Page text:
I recently traveled to Seattle. The last time I went, I did not arrange for US-based connectivity for my cell phone, so I was on roaming mode while updating Facebook, taking and uploading photos, and looking up information on the go. I got clobbered on my next phone bill. Well in advance of my more recent trip, I decided to prepare by signing up for a travel-friendly service.
Enter Roam Mobility. This Canada-based company provides mobile connectivity to Canadians traveling to the USA.
To use Roam Mobility, one must have a Roam Mobility SIM card. While this can be ordered from the company website, it is likely also available in local stores. I was able to purchase one in London Drugs for $20. I then had to register the SIM on my Roam Mobility account:
With the SIM attached to my account, I then set up a service plan for the duration of my trip. The offerings are surprisingly inexpensive compared to the prices offered by the Canadian carriers – the comparisons are revealing. There are a number of overall plans available:
While I did not anticipate needing phone calls or text messages, there were no data-only options, so I selected the Talk+Text+Data option. The next view revealed specific options:
Fortunately, I was in Seattle for much of three days (over a weekend), so the 3-day option suited me. Selecting that, I was able to select my already-registered SIM to attach the service:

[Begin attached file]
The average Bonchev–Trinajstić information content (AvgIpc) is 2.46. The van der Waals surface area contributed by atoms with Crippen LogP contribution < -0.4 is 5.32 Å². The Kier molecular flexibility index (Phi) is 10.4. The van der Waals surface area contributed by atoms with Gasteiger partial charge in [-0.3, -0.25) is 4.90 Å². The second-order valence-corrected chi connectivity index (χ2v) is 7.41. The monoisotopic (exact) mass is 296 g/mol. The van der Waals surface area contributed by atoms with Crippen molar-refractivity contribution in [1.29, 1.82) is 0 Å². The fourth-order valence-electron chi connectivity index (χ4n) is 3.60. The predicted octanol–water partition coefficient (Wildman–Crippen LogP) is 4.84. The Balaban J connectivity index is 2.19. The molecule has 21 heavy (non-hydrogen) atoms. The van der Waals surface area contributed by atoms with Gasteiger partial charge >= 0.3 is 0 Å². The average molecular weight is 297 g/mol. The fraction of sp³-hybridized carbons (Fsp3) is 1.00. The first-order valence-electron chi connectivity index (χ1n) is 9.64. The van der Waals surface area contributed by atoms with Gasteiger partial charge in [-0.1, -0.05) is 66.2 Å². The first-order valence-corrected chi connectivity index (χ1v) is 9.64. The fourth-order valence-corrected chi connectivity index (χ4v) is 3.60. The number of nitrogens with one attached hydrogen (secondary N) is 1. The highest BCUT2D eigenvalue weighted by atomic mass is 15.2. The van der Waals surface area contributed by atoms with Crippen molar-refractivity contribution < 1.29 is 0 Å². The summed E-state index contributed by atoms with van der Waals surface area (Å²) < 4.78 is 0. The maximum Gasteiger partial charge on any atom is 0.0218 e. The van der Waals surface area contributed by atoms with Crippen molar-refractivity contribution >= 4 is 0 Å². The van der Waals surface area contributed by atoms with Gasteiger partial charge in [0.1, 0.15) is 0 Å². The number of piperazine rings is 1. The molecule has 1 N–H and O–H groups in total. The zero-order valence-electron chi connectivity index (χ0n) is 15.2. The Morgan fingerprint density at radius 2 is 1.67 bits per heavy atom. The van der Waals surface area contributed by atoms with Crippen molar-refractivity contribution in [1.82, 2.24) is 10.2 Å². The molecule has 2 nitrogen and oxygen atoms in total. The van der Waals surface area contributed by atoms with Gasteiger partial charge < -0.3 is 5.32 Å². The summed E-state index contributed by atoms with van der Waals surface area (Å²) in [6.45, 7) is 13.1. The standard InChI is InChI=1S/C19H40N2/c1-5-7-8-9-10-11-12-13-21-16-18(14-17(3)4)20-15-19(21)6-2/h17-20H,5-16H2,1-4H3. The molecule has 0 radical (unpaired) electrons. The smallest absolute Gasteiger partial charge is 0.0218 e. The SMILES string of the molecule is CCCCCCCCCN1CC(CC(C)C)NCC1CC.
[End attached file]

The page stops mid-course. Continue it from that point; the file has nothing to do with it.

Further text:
The option is provided to specify what days/times the service should span. The website notes that multiple plans can be set up consecutively for continuous service over a longer period, if needed.
I then went through the payment process which was straightforward. I purchased the SIM, created an account, and set up the service a few days in advance of the trip.
On arriving in Seattle, I took the cover off my phone, removed my normal SIM, and inserted the Roam Mobility SIM. There is then a little configuration to be done on the mobile device – Roam Mobility provides directions for common smartphone platforms. It’s really just a matter of updating the Access Point Name setting. I made sure to keep my normal SIM in a safe place during the trip; on my return home, I switched the SIMs again to go back to my regular service.
This was overall a straightforward process. The website provided enough information on how to make the network change when appropriate. The network was quick where there was good coverage, which applied to most parts of downtown Seattle that I passed through.
The primary caveat is that the phone must be unlocked so it will work with SIM cards from other carriers. I thought – assumed! – mine was already unlocked, so started my stay in Seattle with a phone that could not use the local network. Oops. Fortunately, my hotel had secure guest Wi-Fi, so I was able to purchase an unlock code and have my phone on the T-Mobile network the next morning. Once I got past that hurdle, all was good.
To sum, I had to purchase a SIM, purchase service for the weekend, and purchase an unlock code. Added up to more than I planned on, but the SIM and the unlock code are one-time purchases. In advance of a future trip, I can just use the same SIM and attach another service plan to it. Lesson learned: make sure the phone is unlocked before traveling!